Randomized controlled trial of an Internet intervention for problem gambling provided with or without access to an Internet intervention for co-occurring mental health distress [open-access article]

Abstract
Background and aims: The current randomized controlled trial tested whether there was benefit to providing an online gambling intervention and a separate self-help mental health intervention for anxiety and depression (i.e. MoodGYM) (G + MH), compared to only a gambling intervention (G only) among people with co-occurring gambling problems and mental health distress. The primary outcome of interest was improvement in gambling outcomes. Secondary analyses also tested for the impact of the combined intervention on depression and anxiety outcomes.
Methods: Participants who were concerned about their gambling were recruited to help evaluate an online intervention for gamblers. Those who met criteria for problem gambling were randomized to receive either the G only or the G + MH intervention. Participants were also assessed for current mental health distress at baseline, with three quarters (n = 214) reporting significant current distress and form the sample for this study. Participants were followed-up at 3- and 6-months to assess changes in gambling status, and improvements in depression and anxiety.
Results: Follow-up rates were poor (47% completed at least one follow-up). While there were significant reductions in gambling outcomes, as well as on measures of current depression and anxiety, there was no significant difference in outcomes between participants receiving the G only versus the G + MH intervention.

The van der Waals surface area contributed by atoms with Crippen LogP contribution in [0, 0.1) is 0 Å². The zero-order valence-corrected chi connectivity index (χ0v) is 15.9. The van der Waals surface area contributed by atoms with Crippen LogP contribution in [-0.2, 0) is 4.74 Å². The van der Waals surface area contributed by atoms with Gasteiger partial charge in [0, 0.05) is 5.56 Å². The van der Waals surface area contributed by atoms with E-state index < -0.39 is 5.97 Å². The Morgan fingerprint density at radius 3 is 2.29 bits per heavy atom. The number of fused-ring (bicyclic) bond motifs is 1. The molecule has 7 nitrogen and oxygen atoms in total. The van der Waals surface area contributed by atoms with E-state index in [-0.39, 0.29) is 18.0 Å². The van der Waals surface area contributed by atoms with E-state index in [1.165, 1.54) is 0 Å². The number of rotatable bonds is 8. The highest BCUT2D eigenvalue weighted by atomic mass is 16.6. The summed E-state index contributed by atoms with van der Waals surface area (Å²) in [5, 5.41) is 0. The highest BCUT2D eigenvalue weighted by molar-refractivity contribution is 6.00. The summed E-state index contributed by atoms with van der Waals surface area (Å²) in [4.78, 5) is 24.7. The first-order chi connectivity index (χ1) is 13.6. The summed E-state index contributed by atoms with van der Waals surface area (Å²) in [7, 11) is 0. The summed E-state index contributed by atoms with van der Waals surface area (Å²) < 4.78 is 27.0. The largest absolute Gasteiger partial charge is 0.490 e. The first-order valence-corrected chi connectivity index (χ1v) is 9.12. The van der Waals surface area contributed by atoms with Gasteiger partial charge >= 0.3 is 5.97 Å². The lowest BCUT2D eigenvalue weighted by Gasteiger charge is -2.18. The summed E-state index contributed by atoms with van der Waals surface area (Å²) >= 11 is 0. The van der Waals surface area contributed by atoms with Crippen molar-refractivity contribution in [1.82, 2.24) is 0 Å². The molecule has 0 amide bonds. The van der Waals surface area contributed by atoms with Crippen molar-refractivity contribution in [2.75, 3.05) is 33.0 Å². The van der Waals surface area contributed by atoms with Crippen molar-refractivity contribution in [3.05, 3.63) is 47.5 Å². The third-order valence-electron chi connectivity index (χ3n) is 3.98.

Discussion and conclusion: There does not appear to be a benefit to providing access to an additional online mental health intervention to our online gambling intervention, at least among participants who are concerned about their gambling.
Trial registration: ClinicalTrials.gov NCT02800096; Registration date: June 14, 2016.
Article available online

Reference: Cunningham, J.A., Hodgins, D.C., Mackenzie, C.S., Godinho, A., Schell, C., Kushnir, V., & Hendershot, C.S. (2019). Randomized controlled trial of an Internet intervention for problem gambling provided with or without access to an Internet intervention for co-occurring mental health distress. Internet Interventions, 17(September, 100239). https://doi.org/10.1016/j.invent.2019.100239

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Neighborhood Perceptions and Gambling Behaviors [presentation available online]

Eva Monson, Department of Community Health Sciences, University of Sherbrooke, Canada.

Introduction
• Relationships between environmental factors and health-related behaviors
• Neighborhood contextual factors and mental illness
• Associations between neighborhood context and gambling participation and problems
View presentation online

Examining Problematic Gambling and Mental Health in a LGBTI community: A preliminary study | Birch | Medical Research Archives

Philip Birch, Jane Louise Ireland, Clare Ruth Strickland, Johann Kolstee

This preliminary study explored gambling in the lesbian, gay, bisexual, transsexual and intersex (LGBTI) community, recognising this as an under researched area. Several factors were considered alongside gambling, namely mental health, substance use, alcohol use and self-control. Participants were recruited to take part in an online survey, with a final sample of 69 obtained. Findings revealed that gambling activities such as pub slot machines/games (58%) were the most common form of gambling, followed by scratch cards (43.5%)…

via Examining Problematic Gambling and Mental Health in a LGBTI community: A preliminary study | Birch | Medical Research Archives.